A caring fourth grade teacher and weekly saunter field trips changed at least one girl’s life in the face of a chaotic world.
There is one teacher who will always be the person that I consider to be the most life-changing and memorable. Her name is Mrs. Schofield. She was my 4th grade teacher.
It would take a tremendous amount of time to reflect – let alone write about – all that Mrs. Schofield taught me. She taught me to write, to be creative, to imagine, to appreciate the world and especially to benefit from nature. I remember in class we put on a huge play that she helped write called “Hubbub on the bookshelf”. It is because of her that I still remember lines from Shakespeare, historical events, and the symbolic significance of many stories.
The most meaningful lesson she taught me, however, was about mindfulness.
Mrs. Schofield took us on Thursday “Saunter” journeys. Our school had a small forest behind it and was close to several other nature-furnished groves. With permission, we would take time every Thursday to walk, as a class, back into the forests or fields. With our little modge-podged journals, we were instructed to find our own personal spot and do the assignment of the day (write a poem about what you see, write down all of the different plants you can find, make observations about how nature works…). When we were finished, we sat and thought and appreciated the world.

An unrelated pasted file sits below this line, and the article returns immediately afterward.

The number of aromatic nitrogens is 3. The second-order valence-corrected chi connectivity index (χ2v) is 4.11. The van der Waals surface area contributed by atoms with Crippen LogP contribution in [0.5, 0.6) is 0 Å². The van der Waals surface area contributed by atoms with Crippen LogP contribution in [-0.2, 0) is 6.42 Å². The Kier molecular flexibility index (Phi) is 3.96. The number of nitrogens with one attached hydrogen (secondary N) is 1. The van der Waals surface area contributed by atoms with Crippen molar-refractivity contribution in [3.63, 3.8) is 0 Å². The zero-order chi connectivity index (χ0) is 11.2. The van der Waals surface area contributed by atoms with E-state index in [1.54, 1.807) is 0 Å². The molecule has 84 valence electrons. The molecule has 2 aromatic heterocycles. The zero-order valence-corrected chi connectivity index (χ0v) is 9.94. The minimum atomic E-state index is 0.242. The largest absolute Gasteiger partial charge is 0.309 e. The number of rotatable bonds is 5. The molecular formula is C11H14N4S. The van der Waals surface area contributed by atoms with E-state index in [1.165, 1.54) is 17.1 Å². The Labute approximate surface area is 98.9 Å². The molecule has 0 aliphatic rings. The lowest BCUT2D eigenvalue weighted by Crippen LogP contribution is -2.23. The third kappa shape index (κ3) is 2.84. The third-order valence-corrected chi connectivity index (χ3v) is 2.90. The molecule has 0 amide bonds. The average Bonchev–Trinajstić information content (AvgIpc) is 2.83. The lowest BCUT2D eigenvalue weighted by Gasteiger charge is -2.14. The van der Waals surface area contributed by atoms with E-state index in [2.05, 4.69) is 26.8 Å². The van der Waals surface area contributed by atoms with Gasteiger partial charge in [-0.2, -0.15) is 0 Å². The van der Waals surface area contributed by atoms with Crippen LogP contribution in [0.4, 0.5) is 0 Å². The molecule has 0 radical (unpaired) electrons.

By going out in nature we really learned much more then we could sitting in a class. At least, I learned much more than I ever thought I would. Looking back on that journal (yes, I still have my “saunter journal”), I notice more and more how those saunters down dirt and overgrown paths lead me down the paths in my life. They were ultimately a step onto my own personal life-long saunter.
By appreciating nature, we learned to appreciate the world. By appreciating the world, we learned to appreciate ourselves and our place in this world.
Mrs. Schofield’s class motto was this:
Go Forth and Conquer Thyself
Looking back to more than a decade ago, on September 11 in 2001, I now realize that those saunters helped our class more fully understand and overcome the tragedies of that day. I remember walking into my 4th grade classroom where Mrs. Schofield had the radio on. Through the static of the radio, I learned of the devastation happening on the other side of the nation. All that I learned in that year – through saunters, creative writing and my teacher’s example – allowed me to be mindful in a very critical time for the world. We had been equipped to know how to be still, to breathe, to ponder and to experience. Those simple experiences in my fourth grade classroom have shaped my future and abilities in profound ways. (And, without those experiences, there is a good chance My Mindful Mat would not exist).
I am so incredibly thankful for all that Mrs. Schofield taught me, not just academically, but all of the wonderful life lessons I learned along those freshly sauntered paths. Little did she know that she was teaching me, unbeknownst to myself, what it means to be present, mindful, and intentional. Thank you Mrs. Schofield!
If you are a teacher, a leader, and especially if you are a parent – I highly recommend using your influence in anyway possible to follow the example of Mrs. Schofield. The world needs mindful saunterers more than ever.
COO Coriaria, LLC